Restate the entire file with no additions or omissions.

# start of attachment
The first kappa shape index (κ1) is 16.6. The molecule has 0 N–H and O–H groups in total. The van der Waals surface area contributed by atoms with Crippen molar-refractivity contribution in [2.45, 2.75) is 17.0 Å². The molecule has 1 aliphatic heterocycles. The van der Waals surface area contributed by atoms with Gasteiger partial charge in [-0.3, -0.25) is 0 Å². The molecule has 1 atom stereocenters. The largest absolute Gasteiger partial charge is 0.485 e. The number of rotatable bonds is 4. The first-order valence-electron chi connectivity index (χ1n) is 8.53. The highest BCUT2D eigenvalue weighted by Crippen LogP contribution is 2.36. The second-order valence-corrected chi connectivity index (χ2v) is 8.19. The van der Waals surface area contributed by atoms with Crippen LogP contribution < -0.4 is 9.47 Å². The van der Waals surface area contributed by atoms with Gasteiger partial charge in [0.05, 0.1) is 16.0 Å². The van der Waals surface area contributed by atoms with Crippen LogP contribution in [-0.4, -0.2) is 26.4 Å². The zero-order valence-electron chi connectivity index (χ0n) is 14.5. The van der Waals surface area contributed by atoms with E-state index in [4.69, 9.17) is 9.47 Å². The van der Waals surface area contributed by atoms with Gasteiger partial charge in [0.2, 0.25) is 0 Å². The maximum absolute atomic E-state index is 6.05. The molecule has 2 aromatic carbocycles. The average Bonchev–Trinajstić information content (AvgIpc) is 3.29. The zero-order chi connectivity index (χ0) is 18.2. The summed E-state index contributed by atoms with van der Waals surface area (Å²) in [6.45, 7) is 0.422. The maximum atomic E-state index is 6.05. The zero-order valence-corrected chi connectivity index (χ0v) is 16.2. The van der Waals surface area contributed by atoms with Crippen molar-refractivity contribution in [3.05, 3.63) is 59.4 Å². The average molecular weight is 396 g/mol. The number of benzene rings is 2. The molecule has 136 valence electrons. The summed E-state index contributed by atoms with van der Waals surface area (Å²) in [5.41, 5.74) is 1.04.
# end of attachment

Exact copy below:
The first kappa shape index (κ1) is 16.6. The molecule has 0 N–H and O–H groups in total. The van der Waals surface area contributed by atoms with Crippen molar-refractivity contribution in [2.45, 2.75) is 17.0 Å². The molecule has 1 aliphatic heterocycles. The van der Waals surface area contributed by atoms with Gasteiger partial charge in [-0.3, -0.25) is 0 Å². The molecule has 1 atom stereocenters. The largest absolute Gasteiger partial charge is 0.485 e. The number of rotatable bonds is 4. The first-order valence-electron chi connectivity index (χ1n) is 8.53. The highest BCUT2D eigenvalue weighted by Crippen LogP contribution is 2.36. The second-order valence-corrected chi connectivity index (χ2v) is 8.19. The van der Waals surface area contributed by atoms with Crippen LogP contribution < -0.4 is 9.47 Å². The van der Waals surface area contributed by atoms with Gasteiger partial charge in [0.05, 0.1) is 16.0 Å². The van der Waals surface area contributed by atoms with Crippen LogP contribution in [-0.4, -0.2) is 26.4 Å². The zero-order valence-electron chi connectivity index (χ0n) is 14.5. The van der Waals surface area contributed by atoms with E-state index in [4.69, 9.17) is 9.47 Å². The van der Waals surface area contributed by atoms with Gasteiger partial charge in [0.2, 0.25) is 0 Å². The maximum absolute atomic E-state index is 6.05. The molecule has 2 aromatic carbocycles. The average Bonchev–Trinajstić information content (AvgIpc) is 3.29. The zero-order chi connectivity index (χ0) is 18.2. The summed E-state index contributed by atoms with van der Waals surface area (Å²) in [6.45, 7) is 0.422. The maximum atomic E-state index is 6.05. The zero-order valence-corrected chi connectivity index (χ0v) is 16.2. The van der Waals surface area contributed by atoms with Crippen molar-refractivity contribution in [3.05, 3.63) is 59.4 Å². The average molecular weight is 396 g/mol. The number of benzene rings is 2. The molecule has 136 valence electrons. The summed E-state index contributed by atoms with van der Waals surface area (Å²) in [5.41, 5.74) is 1.04.